On January 29th, 2021 we gathered on Twitter through the hashtag #teslONchat to discuss engagement strategies to utilize in our virtual classes. The guest moderator of the evening was Jen Artan (@JenArtan). Jen is an experienced Continuing Education Instructor with the Thames Valley District School Board, Instructor with IWC Hamilton, and Materials Developer with LearnIT2Teach. A certified Google Educator (Level 2), TESL Ontario Webinar Presenter, TESL London Social Media Chair, and a recent Masters of Education graduate from the Ontario Technical University, she likes to keep current on educational technology for adult learners.
These questions guided our 1-hour long chat:
- In the context of language learning (face to face or virtual) what does engagement look like to you?
- What strategies do you use to engage your learners in the course content that is presented asynchronously?
- Now that learners are getting familiar with virtual classrooms, are you satisfied with what your current platform offers? If not what would your ideal online platform offer that your current one doesn’t?
- What are you looking forward to the most about going back to face-to-face teaching? how will you engage and connect your learner’s when you’re juggling two delivery systems (online and F2F)
- What online games have you used to engage your virtual classrooms? What objectives did you have in mind when you selected these games?
Read the tweets of January 29, 2021
Jen’s Reflection after the chat:
Engagement in a virtual environment presents unique challenges for our Adult Newcomer audience, and for the instructors. Our experience has largely been in a face-to-face classroom, and over the years we have developed the knowledge, skills and abilities to connect learners to the language content, to each other, and to the teacher. This isn’t as easily converted to a virtual context, as was discussed in the Twitter chat. What was evident, however, is how resilient both the learners and the LINC teachers are. We have found new ways to connect our learners and to learn alongside them in this online experiment. We’ve learned that it’s not about the technology tools, although a reliable tool is a rare gem, but rather how we provide opportunity to reach our learners through our virtual platforms. Learners have demonstrated that they can be a resource and support for each other and that they are developing an impressive array of soft skills that will serve them well in the future. Twitter respondents offered their stories and examples of tried and true tools that they use that helps to engage their learners. A resounding message is that educators also need support and encouragement from each other, and their leaders.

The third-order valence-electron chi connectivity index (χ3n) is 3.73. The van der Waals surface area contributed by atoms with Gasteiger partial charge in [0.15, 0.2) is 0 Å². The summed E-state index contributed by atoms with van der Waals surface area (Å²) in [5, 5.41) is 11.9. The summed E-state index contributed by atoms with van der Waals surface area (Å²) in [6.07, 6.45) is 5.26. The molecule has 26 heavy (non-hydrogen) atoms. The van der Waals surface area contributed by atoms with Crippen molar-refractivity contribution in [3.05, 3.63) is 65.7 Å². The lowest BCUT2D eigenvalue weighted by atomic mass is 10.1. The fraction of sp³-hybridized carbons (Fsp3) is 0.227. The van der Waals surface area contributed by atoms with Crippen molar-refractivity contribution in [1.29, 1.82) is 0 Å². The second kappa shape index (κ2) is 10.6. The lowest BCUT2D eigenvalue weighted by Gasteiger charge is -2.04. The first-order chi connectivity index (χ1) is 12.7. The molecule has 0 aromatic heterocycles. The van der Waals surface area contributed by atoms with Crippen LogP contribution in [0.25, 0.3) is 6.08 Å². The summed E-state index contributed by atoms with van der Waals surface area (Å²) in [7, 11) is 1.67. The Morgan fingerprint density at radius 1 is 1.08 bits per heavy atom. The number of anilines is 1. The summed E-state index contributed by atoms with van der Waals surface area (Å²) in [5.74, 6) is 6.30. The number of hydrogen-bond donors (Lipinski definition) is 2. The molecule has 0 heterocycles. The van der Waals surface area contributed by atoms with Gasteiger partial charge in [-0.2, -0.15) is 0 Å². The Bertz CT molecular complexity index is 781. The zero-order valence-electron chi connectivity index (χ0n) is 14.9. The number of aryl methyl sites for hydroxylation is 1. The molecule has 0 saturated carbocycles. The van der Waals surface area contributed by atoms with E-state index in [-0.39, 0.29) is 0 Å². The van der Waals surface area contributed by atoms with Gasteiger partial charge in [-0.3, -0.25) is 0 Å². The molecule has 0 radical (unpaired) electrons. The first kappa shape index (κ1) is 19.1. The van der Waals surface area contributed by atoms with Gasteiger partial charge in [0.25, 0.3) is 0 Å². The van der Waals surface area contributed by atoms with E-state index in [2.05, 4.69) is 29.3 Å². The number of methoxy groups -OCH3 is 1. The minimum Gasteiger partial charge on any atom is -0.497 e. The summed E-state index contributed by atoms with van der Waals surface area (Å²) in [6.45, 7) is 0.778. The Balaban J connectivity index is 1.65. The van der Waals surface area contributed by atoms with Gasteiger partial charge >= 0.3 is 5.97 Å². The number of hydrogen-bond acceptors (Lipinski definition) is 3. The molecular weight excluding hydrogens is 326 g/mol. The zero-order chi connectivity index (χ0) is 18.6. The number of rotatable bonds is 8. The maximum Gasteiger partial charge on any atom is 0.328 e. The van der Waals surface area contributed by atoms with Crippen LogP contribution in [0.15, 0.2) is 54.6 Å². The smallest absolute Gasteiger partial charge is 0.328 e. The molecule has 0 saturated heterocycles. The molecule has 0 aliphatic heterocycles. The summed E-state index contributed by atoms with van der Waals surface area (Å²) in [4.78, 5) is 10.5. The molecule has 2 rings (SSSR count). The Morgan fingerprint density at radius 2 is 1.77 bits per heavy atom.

In the end, the Twitter chat demonstrated that we are, indeed, in this together. While some may champion Google apps, others look elsewhere for their technology needs. The real question becomes, how do we take the lessons we’ve learned in the past year back to our workplaces when we are fully F2F again?
Resources on Engagement:
- 8 Strategies to Improve Participation in Online Classrooms
- 25 Remote Tips to Engagement
- Tips for Engaging Students in Virtual Classrooms (more geared towards adult learners)
- Examining social presence in online courses in relation to students’ perceived learning and satisfaction
- Community of Inquiry
#teslONchat will be hosted on our Twitter page once a month. If you’re interested in sharing your passion or expertise in a specific topic please reach out to us on Twitter – @TESLOntario.
This summary post was written by Jen Artan and Vanessa Nino.
Vanessa is the manager of TESL Ontario’s Twitter. Find Vanessa tweeting over @vnino23